Music videos are also enormously popular on YouTube — the “Step Up” movies are known for their music-backed montages — and some of the biggest traditional television hits of the last decade, including “Empire,” “Glee” and NBC’s live musicals, have been rooted in song.

Mr. Beggs of Lionsgate said that Ms. Daniels was able to nab the series in part because she was willing to commit to a full season without first making a pilot episode as a test. “That got everyone’s attention,” he said.

The deal got its start at a New Year’s Eve party at the Los Angeles home of Erik Feig, co-president of Lionsgate’s movie division. Ms. Daniels was among the guests. That night, “Erik said the studio was getting ready to talk to distributors about a ‘Step Up’ TV show, and so I immediately started my hot pursuit,” she said.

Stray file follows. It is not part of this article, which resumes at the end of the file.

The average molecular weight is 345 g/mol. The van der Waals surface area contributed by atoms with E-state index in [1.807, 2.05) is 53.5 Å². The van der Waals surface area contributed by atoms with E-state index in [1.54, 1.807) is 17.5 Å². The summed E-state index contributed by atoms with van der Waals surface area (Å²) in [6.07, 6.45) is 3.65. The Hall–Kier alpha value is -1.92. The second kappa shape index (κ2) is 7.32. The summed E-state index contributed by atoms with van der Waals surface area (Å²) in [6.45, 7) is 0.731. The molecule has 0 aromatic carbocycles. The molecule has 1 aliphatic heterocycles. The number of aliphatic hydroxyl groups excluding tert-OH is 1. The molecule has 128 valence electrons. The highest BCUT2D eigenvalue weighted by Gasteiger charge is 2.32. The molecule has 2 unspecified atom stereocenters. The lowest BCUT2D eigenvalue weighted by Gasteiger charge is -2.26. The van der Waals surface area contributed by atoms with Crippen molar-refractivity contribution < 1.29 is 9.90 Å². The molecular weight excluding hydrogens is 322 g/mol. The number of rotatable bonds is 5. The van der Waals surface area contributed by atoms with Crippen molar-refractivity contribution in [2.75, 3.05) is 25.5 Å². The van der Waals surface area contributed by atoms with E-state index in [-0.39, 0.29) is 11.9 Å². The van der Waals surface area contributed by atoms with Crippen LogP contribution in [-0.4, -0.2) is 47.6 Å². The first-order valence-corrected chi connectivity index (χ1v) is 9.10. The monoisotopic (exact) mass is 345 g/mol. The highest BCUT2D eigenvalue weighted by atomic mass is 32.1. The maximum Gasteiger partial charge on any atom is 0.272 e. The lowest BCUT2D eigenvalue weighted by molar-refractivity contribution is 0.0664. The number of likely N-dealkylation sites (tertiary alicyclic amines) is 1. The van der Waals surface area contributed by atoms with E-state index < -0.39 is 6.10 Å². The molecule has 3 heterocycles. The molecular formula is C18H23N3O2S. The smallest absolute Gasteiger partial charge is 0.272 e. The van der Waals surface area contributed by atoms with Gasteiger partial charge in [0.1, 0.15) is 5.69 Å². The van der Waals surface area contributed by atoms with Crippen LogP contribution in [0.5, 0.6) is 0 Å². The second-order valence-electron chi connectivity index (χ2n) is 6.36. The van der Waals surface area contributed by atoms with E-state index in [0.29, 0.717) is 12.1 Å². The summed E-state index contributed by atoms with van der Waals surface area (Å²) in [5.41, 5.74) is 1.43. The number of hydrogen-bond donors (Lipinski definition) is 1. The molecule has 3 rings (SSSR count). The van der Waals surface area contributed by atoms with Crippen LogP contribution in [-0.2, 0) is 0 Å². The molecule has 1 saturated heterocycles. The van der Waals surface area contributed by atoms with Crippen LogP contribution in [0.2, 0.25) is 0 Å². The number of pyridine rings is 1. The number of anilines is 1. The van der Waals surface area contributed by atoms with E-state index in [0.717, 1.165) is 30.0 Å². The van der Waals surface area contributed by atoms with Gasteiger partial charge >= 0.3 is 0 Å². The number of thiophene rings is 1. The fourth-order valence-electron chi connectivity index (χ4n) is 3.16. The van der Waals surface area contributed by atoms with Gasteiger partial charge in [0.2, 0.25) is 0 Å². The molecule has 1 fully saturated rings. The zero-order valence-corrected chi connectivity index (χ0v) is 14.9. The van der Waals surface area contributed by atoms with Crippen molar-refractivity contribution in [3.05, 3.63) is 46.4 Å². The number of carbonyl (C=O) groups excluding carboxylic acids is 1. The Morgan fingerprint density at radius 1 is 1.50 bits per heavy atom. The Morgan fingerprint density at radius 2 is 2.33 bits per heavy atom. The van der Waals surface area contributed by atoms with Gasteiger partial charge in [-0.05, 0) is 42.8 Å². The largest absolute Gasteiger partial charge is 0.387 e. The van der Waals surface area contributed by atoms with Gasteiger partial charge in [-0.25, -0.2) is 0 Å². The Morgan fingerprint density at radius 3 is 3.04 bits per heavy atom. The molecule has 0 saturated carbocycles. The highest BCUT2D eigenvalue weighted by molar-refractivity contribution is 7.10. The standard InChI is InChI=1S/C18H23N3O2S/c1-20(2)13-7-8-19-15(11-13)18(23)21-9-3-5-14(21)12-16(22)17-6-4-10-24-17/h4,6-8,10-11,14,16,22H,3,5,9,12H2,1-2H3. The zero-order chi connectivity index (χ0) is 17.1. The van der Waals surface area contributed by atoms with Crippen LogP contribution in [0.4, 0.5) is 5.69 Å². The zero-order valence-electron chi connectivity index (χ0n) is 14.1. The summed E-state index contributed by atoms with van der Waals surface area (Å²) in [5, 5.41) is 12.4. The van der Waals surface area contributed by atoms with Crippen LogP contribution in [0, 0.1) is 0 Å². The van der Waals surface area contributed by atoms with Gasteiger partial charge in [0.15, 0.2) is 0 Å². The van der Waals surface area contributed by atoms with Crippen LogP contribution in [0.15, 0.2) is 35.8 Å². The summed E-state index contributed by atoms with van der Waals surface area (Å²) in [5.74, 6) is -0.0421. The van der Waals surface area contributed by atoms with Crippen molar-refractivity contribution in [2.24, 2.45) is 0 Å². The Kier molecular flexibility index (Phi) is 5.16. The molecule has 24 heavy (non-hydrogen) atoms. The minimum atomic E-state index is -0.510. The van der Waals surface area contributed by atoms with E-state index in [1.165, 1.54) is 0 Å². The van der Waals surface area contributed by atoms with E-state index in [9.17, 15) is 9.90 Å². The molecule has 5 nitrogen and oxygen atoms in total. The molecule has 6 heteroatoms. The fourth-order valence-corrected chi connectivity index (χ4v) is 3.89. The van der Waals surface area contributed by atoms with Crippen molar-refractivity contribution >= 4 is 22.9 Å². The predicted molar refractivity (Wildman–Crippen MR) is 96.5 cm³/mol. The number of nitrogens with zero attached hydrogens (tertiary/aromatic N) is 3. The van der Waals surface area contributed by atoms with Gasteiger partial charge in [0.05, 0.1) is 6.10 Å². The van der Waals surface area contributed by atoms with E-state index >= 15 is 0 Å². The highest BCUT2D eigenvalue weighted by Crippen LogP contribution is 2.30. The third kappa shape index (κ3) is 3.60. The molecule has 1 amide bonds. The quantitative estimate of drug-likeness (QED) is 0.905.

More than most other Hollywood studios, Lionsgate has been early to spot the promise of streaming services as buyers of high-end television shows. Lionsgate’s production roster includes “Orange Is the New Black” for Netflix and “Casual,” which was renewed on Hulu for a third season. (The now-concluded “Mad Men” is still Lionsgate’s best-known series, however.)

Will “Step Up” provide the studio with another television hit, the kind that mints money by running multiple seasons? It is too early to say, of course, but Mr. Feig, who has been involved with the “Step Up” franchise from its beginning, has high hopes.

“‘Step Up’ has always relied on a relatively simple formula, one that has managed to work again and again in different contexts, with different actors,” Mr. Feig said in an email. Combine innovative choreography with “the most current hip-hop tracks and an extra-large dollop of feel-good fantasy, and it’s an instant party,” he said. “One that is destined to leave you maybe not all that wiser, but definitely in a better mood.”